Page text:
What Do I Need?
- A Dedicated or VPS Linux Server
- CentOS 8
- Putty for Windows
What is WordPress?
WordPress is the simplest, most popular way to create a new website or blog for yourself. It powers over 38% of all websites and 63% of all content management systems used in the world. No doubt it’s a favorite as an open-source content management system that permits advanced code-level modification. The end result is that WordPress makes building websites easy and fun, mostly, for everyone, even those who aren’t developers.
- Prepare your Server
- Connect to your server via ssh console. I’d recommend using Putty for this as it’s super simple to use.
- Update CentOS to the latest version:
sudo dnf update -y
- Set server name:
sudo hostnamectl set-hostname server.example.com
- Install extra packages not included in the standard CentOS installation:
sudo dnf install https://dl.fedoraproject.org/pub/epel/epel-release-latest-8.noarch.rpm
- Install all other required components:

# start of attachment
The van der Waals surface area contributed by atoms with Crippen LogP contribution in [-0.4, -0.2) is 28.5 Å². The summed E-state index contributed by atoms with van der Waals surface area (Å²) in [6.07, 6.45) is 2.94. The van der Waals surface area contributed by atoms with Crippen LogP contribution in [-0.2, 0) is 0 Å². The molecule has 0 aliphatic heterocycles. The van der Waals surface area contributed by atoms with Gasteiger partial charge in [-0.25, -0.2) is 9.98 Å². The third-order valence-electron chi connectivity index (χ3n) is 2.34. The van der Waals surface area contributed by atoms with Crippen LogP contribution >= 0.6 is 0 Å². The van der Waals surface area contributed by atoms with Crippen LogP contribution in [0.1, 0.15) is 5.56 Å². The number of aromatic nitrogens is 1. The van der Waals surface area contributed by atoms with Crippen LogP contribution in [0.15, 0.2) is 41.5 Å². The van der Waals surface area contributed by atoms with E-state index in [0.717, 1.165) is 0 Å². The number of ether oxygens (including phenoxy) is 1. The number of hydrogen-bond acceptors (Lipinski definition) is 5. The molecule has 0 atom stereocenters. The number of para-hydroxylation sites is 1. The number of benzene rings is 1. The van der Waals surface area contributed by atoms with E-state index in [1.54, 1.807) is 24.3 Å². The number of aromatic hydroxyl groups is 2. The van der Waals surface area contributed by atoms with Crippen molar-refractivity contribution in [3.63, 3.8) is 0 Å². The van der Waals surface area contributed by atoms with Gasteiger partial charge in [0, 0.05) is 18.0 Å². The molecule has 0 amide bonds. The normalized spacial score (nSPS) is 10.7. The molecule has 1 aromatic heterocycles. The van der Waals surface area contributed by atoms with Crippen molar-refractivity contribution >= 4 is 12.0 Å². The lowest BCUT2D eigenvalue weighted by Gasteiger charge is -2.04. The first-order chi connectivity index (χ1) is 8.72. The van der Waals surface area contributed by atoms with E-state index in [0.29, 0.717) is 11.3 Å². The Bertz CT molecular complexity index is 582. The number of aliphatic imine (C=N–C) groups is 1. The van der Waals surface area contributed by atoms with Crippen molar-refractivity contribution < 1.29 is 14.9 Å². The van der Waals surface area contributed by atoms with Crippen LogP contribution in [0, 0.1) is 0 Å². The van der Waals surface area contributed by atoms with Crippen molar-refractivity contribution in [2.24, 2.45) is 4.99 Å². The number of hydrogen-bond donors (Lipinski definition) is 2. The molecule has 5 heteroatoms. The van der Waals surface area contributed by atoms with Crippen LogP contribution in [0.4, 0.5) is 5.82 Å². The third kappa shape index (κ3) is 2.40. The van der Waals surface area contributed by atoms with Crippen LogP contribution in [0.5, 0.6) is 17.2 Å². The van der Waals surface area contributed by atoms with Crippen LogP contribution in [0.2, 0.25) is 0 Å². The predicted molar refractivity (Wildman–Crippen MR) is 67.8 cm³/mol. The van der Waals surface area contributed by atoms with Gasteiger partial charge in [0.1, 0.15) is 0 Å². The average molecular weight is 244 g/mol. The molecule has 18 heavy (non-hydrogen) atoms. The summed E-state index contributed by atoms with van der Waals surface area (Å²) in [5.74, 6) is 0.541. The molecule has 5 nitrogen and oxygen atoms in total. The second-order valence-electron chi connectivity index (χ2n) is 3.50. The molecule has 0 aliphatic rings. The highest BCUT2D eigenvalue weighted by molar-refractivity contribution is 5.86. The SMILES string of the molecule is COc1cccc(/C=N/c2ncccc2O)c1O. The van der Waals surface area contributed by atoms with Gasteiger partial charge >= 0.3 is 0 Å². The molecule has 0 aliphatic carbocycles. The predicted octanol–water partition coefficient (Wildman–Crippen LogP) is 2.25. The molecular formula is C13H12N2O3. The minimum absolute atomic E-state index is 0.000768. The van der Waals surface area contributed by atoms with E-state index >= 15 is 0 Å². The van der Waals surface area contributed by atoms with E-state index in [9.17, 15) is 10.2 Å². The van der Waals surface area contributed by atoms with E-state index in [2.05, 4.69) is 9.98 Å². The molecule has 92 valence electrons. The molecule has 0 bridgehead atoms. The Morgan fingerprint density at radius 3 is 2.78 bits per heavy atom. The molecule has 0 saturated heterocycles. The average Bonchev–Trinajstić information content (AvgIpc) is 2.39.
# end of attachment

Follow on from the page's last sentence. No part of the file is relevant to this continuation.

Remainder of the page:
sudo dnf install httpd mariadb mariadb-server php php-common php-gd php-xml php-mbstring mod_ssl php php-pdo php-mysqlnd php-opcache php-xml php-gd php-devel php-json mod_ssl fail2ban nano firewalld certbot wget -y
- Start and enable firewalld:
sudo systemctl start firewalld sudo systemctl enable firewalld sudo firewall-cmd --permanent --zone=public --add-service=http sudo firewall-cmd --permanent --zone=public --add-service=https sudo firewall-cmd --reload
- Enable fail2ban:
sudo systemctl enable fail2ban
- Launch your text editor to edit the config file:
sudo nano /etc/fail2ban/jail.conf
- Comment out iptables and add firewalld:
#banaction = iptables-multiport #banaction_allports = iptables-allports banaction = firewallcmd-multiport banaction_allports = firewallcmd-allports
- Scroll down to sshd and switched to enabled:
[sshd] enabled = true
- Exit your editor with ‘ctrl+x’, hit ‘y’ and then ‘enter’ to save.
- Restart fail2ban after configuration:
sudo systemctl restart fail2ban
- Check if fail2ban is working. Banned clients should be zero for now but if you check after installation is over with these commands there should be multiple banned IPs since automatic vulnerability bots are scanning everything.
sudo tail -n 100 /var/log/secure | grep -i failed | tail -n 5 sudo fail2ban-client status sshd
- Start and enable Apache, Mariadb, and initiate MySQL secure installation:
sudo systemctl start httpd sudo systemctl start mariadb sudo systemctl enable httpd sudo systemctl enable mariadb sudo mysql_secure_installation